George Cruikshank

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counthry, yes, my Lard, that Ireland (do not laugh, I am proud of it) is ever, in spite of her tyrants, green, lovely, and beautiful; in like manner my client's cause will rise superior to the malignant

imbecility, I repeat, me Lard, the malignant imbecility of those who would thrample it down, and in whose teeth, in my client's name, in my counthry's, aye, and in my omn, I with folded arrums hurl a scornful and eternal defiance! "

We should be glad to devote a few pages to the ' Illustrations of Time,' the * Scraps and Sketches,' and the 'Illustrations of

Phrenology,' which are among the most famous of our artist's publications; but it is very difficult to find new terms of praise, as find them one must, when reviewing Mr Cruikshank's publications, and more difficult still (as the reader of this notice will no doubt have perceived

for himself long since) to translate his designs into words, and go to the printer's box for a description of all that fun and humour which the artist can produce by a few skilful turns of his needle. A famous article upon the ' Illustrations of Time ' appeared some dozen years since in ' Blackwood's Magazine,* of which the conductors have always been great admirers of our artist, as became men of humour and genius. To these grand qualities do not let it be supposed that we are laying claim, but, thank Heaven, Cruikshank's humour is so good and benevolent that any man must love it, and on this score we may speak as well as another.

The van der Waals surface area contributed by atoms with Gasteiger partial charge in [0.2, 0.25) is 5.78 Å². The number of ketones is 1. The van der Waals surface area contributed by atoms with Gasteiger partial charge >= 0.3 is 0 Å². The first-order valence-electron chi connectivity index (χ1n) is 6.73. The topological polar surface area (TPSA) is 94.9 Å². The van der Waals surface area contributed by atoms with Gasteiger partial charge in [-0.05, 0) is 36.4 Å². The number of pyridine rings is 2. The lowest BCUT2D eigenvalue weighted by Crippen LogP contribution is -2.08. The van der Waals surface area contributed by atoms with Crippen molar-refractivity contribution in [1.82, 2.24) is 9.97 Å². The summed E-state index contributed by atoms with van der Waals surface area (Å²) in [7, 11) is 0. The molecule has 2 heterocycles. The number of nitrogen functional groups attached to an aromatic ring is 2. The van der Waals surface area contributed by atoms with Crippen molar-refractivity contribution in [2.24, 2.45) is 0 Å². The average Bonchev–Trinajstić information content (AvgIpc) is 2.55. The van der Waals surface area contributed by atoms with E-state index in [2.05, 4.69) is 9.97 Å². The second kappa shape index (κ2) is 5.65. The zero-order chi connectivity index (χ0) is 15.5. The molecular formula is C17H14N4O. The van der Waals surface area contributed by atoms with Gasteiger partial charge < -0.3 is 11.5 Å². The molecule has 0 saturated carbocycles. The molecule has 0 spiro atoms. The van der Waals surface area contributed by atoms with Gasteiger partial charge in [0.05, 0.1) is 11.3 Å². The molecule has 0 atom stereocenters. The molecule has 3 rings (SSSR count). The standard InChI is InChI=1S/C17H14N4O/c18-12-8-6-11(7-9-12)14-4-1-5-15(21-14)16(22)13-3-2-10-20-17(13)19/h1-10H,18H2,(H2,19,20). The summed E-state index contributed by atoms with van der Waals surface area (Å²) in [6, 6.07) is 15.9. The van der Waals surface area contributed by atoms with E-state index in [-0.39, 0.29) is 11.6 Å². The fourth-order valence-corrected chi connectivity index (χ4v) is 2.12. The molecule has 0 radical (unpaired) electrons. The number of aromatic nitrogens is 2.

Then there are the 'Greenwich Hospital' designs, which must not be passed over. ' Greenwich Hospital ' is a hearty, good- natured book, in the Tom Dibdin school, treating of the virtues of British tars, in approved nautical language. They maul Frenchmen and Spaniards, they go out in brigs and take frigates, they relieve women in distress, and are yard-arm and yard- arming, athwart-hawsing, marlinspiking, binnacling, and helm's- a-leeing, as honest seamen invariably do, in novels, on the stage, and doubtless on board ship. This we cannot take upon us to say, but the artist, like a true Englishman, as he is, loves dearly these brave guardians of Old England, and chronicles their rare or fanciful exploits with the greatest good will. Let any one look at the noble head of Nelson, in the ' Family Library,' and they will, we are sure, think with us that the designer must have felt and loved what he drew. There are to this abridgment of Southey's admirable book many more cuts after Cruikshank; and about a dozen pieces by the same hand will be found in a work equally popular, Lockhart's excellent ' Life of Napoleon.' Among these the retreat from Moscow is very fine; the Mamlouks most

vigorous, furious, and barbarous, as they should be. At the end of these three volumes Mr Cruikshank's contributions to the '

Family Library ' seem suddenly to have ceased;

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